Earlier this year the Government announced significant changes to the use classes system in England through the new Town and Country Planning (Use Classes) (Amendment) (England) Regulations 2020. These changes took effect from 1 September 2020.

The Government also announced changes to permitted development rights.

A campaign group was granted permission to launch a judicial review to challenge the Government’s reforms.  With the outcome of the judicial review pending many landlords and tenants have taken a cautious approach and continued to refer to the legislation as it applied before 31 August 2020.

On 17 November 2020, Lord Justice Lewis and Mr Justice Holgate sought to provide some clarity for the sector by dismissing all grounds of challenge brought by the campaign group.  It is understood that they are seeking permission to appeal.

The radical changes have been introduced to support the repurposing of the high street and provide a greater degree of flexibility for landowners and occupiers.

Much has been written about the impact of the changes, but a brief overview is set out below:

  • The new regulations introduce three new use classes – E (Commercial, Business and Service), F1 (Learning and non-residential institutions) and F2 (Local Community).
  • The most significant change is the introduction of the new use class E which groups together most commercial uses, such as cafés, retail, offices, gyms and clinics as a single use class. This will allow for changes of use between them without needing planning permission.
  • A number of uses have now become “sui generis” (falling outside any use class), such as theatres, fuel stations, pubs, takeaways and cinemas. Changes to and from these uses will now be more restricted.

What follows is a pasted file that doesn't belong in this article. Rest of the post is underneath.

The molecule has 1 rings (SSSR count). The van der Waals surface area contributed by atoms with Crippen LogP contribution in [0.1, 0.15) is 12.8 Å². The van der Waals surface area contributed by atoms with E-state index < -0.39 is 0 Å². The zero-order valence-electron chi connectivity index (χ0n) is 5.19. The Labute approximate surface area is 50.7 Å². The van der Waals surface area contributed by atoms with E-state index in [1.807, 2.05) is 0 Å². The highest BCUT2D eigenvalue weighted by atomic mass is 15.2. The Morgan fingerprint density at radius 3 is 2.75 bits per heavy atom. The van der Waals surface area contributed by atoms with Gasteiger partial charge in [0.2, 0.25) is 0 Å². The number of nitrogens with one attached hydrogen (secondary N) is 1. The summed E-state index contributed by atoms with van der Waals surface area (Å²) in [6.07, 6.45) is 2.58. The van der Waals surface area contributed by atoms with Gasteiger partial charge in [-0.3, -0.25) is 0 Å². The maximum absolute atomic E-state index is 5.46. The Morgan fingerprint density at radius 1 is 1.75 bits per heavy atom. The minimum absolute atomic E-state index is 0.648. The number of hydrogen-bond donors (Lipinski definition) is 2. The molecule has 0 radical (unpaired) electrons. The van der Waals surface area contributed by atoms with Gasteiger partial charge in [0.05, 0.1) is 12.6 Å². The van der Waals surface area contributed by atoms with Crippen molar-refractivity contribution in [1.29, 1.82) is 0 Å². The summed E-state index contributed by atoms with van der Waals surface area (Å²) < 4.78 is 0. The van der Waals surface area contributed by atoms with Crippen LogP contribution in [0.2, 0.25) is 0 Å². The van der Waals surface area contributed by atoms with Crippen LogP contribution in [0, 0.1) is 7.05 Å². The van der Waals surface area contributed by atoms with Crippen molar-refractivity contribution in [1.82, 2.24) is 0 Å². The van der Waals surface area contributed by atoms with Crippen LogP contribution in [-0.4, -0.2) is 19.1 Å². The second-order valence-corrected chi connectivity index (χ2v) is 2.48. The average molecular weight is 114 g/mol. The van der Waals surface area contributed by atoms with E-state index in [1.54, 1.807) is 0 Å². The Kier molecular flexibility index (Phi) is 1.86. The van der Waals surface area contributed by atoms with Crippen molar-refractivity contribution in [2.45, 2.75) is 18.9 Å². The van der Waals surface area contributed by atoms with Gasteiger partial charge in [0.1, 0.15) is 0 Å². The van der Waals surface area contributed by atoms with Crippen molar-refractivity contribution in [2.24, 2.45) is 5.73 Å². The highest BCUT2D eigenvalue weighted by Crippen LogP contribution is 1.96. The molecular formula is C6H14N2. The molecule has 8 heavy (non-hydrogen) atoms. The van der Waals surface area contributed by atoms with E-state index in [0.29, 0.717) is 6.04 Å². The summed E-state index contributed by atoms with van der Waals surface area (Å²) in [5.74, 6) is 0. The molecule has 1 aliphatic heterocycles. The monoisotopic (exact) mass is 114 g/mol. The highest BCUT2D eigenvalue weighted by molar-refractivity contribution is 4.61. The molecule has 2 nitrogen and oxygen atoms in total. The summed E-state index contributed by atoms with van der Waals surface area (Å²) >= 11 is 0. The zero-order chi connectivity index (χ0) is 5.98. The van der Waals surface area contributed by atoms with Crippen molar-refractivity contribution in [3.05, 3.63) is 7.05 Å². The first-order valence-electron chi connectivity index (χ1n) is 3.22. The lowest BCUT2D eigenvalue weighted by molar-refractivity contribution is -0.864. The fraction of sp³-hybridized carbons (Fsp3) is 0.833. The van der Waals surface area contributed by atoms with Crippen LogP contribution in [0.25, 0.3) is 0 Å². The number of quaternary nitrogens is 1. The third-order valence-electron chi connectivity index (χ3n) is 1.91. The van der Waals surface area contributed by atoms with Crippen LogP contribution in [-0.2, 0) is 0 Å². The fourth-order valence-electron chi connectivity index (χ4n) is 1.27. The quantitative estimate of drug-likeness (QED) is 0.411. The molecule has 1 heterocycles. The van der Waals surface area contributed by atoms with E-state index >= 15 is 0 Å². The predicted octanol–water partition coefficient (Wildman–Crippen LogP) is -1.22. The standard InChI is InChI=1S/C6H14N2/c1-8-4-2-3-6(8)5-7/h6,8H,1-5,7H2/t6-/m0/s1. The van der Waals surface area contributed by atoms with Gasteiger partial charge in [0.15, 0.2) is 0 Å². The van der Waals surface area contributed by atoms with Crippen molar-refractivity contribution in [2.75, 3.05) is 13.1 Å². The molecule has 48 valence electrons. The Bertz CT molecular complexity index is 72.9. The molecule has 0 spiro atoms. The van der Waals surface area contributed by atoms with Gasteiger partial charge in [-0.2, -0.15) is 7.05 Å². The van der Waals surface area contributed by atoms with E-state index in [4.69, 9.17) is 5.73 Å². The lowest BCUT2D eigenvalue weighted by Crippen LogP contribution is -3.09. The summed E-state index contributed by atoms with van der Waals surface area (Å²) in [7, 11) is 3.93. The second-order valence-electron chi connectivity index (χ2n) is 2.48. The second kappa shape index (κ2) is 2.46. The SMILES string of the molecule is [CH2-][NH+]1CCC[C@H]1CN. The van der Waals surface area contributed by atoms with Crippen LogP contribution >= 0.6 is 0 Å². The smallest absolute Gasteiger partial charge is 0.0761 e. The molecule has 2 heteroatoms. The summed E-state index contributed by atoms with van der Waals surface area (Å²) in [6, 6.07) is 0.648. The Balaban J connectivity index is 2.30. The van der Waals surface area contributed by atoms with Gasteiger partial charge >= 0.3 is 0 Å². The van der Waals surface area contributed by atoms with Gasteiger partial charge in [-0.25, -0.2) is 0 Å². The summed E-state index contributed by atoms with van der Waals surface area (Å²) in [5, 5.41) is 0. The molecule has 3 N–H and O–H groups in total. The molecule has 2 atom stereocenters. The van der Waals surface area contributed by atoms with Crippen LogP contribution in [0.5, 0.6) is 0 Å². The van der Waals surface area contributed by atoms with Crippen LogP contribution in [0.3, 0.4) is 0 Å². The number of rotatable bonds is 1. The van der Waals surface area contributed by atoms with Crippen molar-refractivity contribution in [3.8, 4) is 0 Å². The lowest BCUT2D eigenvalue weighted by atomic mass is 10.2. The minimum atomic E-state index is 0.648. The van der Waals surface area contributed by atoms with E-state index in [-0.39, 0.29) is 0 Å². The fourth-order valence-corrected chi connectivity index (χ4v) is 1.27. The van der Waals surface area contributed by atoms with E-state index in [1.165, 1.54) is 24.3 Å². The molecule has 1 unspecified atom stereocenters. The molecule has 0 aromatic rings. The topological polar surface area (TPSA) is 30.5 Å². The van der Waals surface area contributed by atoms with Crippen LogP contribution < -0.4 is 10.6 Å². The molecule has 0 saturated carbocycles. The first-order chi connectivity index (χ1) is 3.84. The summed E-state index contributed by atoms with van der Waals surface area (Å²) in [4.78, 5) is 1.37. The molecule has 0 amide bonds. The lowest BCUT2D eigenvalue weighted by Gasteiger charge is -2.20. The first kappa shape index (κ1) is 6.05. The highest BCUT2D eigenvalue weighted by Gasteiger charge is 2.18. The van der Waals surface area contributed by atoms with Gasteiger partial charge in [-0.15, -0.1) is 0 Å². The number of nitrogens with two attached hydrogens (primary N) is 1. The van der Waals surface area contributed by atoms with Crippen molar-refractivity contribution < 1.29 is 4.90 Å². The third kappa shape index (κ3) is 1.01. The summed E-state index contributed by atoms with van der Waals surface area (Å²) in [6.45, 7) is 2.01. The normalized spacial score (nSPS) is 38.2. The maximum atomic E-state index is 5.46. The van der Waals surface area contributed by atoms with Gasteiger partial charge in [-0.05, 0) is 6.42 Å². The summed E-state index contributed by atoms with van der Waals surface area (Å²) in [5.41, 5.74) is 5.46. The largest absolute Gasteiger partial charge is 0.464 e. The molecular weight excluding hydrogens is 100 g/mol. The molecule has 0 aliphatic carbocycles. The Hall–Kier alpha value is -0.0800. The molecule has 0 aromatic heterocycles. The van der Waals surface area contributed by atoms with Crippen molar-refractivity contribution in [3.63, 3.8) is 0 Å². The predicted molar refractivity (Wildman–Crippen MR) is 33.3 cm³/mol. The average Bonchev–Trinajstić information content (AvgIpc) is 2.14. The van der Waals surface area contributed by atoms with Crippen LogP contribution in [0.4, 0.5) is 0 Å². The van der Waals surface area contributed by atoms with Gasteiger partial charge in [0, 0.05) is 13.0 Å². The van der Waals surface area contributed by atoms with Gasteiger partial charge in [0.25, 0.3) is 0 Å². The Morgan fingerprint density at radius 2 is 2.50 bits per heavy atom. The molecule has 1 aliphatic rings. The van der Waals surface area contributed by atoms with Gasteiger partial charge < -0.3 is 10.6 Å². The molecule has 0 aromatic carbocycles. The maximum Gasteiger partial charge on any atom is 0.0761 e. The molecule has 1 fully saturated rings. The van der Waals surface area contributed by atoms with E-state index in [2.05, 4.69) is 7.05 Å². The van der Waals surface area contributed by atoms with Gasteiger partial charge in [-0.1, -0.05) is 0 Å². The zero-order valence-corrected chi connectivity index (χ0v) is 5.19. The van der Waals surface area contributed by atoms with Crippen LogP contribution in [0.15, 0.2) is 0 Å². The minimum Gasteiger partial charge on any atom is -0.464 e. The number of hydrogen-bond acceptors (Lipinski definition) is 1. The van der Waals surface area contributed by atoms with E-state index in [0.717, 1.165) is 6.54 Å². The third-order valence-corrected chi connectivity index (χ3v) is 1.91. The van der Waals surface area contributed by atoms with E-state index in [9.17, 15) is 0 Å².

• New permitted development rights will allow the demolition of vacant and redundant office and light industrial buildings and their redevelopment as dwellings.

With the introduction of the new use class E particular care should be taken by commercial landlords to ensure the definition of “permitted use” in a lease is not too wide.  We would advise including a description of the use, together with a reference to the specific sub-section within use class E (e.g. use as offices within Use Class E(g)).

We are experienced in drafting and negotiating commercial leases, so please contact Thomas McKeown on 0113 280 2079 to find out how we can assist you with this.

Please note this information is provided by way of example and may not be complete and is certainly not intended to constitute legal advice. You should take bespoke advice for your circumstances.

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